As for the stuff about resumes, its not bad advice (especially the "avoid color" part), but that's been written about a lot already.  If you're not trying for a job at the local theater or art design shop, keep your resume as simple, professional, easy to read, and clear as possible.  Keep it under 3 pages because the HR guys are dull and lazy as any other worker on average.  Use buzzwords, especially from the job announcement, to help catch the eye of your average middle management drone.
Overall though, the only real way to get work from my experience in the past is persistence, just keep hitting the streets and working at it like at least a part-time job.  Focus not on results, but on how well you're doing your end, which is to attract an employer.  If you focus on results, all you'll get is depressed and miserable.  You will eventually find work, but its going to take a lot of effort on your part.  Just be aware that any job is better than holding out for the perfect job.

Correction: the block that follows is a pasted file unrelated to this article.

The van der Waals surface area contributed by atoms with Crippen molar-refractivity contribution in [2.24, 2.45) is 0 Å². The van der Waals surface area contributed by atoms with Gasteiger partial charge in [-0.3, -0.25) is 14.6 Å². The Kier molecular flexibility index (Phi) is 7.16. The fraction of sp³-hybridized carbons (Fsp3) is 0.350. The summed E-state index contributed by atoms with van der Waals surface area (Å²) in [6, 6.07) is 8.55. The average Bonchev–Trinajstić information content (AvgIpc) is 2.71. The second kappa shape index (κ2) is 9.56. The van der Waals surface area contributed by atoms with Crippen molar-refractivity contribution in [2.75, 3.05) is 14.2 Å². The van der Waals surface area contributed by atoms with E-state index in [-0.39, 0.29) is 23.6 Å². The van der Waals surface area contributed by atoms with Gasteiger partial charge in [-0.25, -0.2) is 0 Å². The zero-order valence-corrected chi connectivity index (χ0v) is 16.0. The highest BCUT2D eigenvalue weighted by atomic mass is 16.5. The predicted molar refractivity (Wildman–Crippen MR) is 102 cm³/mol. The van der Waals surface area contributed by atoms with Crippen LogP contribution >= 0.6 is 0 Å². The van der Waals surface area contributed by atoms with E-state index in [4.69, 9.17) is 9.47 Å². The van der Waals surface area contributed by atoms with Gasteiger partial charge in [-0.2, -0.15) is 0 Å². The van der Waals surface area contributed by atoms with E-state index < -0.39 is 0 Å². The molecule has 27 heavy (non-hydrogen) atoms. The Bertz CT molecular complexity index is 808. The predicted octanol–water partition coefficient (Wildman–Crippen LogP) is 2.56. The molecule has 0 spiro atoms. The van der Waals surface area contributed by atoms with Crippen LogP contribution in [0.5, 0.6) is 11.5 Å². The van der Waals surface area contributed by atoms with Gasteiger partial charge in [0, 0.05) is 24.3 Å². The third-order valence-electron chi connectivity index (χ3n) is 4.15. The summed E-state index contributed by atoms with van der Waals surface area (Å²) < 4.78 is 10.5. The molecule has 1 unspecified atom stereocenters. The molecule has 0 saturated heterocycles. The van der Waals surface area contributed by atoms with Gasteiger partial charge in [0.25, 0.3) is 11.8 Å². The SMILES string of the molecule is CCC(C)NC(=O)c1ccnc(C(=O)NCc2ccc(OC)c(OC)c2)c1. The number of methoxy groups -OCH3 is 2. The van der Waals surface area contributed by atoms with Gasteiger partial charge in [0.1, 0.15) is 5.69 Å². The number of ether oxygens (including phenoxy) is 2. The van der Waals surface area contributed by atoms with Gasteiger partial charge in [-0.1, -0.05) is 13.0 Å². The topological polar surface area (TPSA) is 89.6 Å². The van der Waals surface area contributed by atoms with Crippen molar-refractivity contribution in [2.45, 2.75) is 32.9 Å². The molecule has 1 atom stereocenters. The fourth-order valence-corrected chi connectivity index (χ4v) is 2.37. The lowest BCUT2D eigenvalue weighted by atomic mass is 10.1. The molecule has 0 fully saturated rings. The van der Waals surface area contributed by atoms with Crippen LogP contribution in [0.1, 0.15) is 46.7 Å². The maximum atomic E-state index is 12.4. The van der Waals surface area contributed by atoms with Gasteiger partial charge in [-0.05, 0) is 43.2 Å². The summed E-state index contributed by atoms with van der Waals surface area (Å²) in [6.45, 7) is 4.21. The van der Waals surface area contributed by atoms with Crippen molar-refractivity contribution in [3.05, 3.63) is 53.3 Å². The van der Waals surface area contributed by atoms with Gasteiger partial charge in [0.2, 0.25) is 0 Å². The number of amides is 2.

Eric said...

One thing they don't mention that I have found to be true, both as someone seeking a job and someone hiring people: If you are a married father with a wife who stays at home to raise the kids, it increases your chances of getting a job.

Single parents are often a nightmare to manage from a business-owner's perspective. But singles who are not parents can also be problematic. They often aren't as concerned about financial stability, so if the job gets hard they may just walk away. They are more prone to coming in late and sluggish because they stayed out late the night before.

Dads looking to take care of their family are generally motivated to establish themselves in your business and find security there by making themselves indispensable, and they have an excellent support system at home to allow them to be focused on work when they need to be.

This is also true to a degree for mothers, but stay-at-home-dads just aren't as common.

Christopher R Taylor said...

Great point, and it makes sense. Plus, if the wife is home with a kid, that means no problems with sitters etc.